BANDA ACEH, Indonesia – Authorities in the northwestern Indonesian province of Aceh administered public punishments on Friday on more than a dozen people accused of various crimes.
A total of 15 people, including six women received varying numbers of canings at a mosque in the provincial capital of Banda Aceh, an efe-epa journalist reported.
One woman was lashed for selling alcohol in Aceh, while two men accused of being in a homosexual relationship received 87 lashes each.
The punisher, or “algojo” in Indonesian, took two breaks while caning the two men to give them sips of water.
Once their punishment was finished, one of them fell down and was rushed to a nearby ambulance.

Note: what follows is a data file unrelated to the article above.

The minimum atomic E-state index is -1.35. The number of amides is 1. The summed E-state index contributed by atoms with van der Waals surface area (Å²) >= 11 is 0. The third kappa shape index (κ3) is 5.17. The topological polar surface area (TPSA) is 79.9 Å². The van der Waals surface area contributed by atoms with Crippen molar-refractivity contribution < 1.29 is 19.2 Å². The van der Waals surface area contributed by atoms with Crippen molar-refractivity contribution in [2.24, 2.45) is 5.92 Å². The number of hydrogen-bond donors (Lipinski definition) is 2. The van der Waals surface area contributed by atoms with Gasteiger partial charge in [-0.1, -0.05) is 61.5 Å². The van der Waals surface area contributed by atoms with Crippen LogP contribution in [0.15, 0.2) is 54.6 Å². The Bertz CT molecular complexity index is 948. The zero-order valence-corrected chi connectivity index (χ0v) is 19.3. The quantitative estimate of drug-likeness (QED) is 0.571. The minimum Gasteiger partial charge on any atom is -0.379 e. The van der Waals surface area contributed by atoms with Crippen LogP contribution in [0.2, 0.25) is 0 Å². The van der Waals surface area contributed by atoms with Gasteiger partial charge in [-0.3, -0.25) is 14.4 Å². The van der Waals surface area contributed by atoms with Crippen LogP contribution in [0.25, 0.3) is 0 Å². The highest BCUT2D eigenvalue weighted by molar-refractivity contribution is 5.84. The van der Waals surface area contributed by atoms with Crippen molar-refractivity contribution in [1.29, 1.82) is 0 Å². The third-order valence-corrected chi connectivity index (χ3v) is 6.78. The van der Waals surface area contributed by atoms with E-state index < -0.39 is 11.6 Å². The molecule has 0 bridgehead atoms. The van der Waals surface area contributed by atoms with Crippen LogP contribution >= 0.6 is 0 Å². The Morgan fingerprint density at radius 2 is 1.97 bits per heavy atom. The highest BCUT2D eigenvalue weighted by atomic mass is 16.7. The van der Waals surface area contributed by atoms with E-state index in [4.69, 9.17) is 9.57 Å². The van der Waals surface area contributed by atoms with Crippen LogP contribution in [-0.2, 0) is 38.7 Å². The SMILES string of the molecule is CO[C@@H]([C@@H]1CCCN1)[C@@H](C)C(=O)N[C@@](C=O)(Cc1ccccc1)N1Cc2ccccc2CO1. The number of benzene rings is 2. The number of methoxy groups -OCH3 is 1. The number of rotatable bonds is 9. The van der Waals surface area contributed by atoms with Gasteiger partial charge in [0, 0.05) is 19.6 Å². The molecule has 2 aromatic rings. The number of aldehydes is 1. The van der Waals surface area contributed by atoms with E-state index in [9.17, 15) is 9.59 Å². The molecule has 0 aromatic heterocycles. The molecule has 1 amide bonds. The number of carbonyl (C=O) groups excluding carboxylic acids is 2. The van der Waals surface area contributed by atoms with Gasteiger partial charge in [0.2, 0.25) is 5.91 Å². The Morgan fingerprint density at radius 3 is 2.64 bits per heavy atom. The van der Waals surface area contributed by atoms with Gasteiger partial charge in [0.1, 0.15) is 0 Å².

Around 900 people, including tourists came to watch the canings, held at the Baiturrahim Mosque that faces the ocean.
That mosque, also known as “ground zero,” is well-known in Aceh because it is one of the few buildings that remained standing after the catastrophic 2004 tsunami that destroyed most of Banda Aceh.
Aceh’s tradition of caning, permitted through Islamic Sharia law that rules the province, has divided public opinion and led to concerns of its effect on tourism.
As a result, the provincial government in April pledged to move the punishments indoors and away from the public eye.
However, Sharia police in Banda Aceh reportedly have yet to draw up the technical guidelines over canings, while three other sub-districts in the province already moved public punishments indoors.
NGO Human Rights Watch last year warned Indonesia that “flogging as punishment is also recognized under international law as a form of torture,” and that “hiding abuses is not the same as ending them, and that the moral outrage over public floggings was not a one-time reaction. The world is watching.”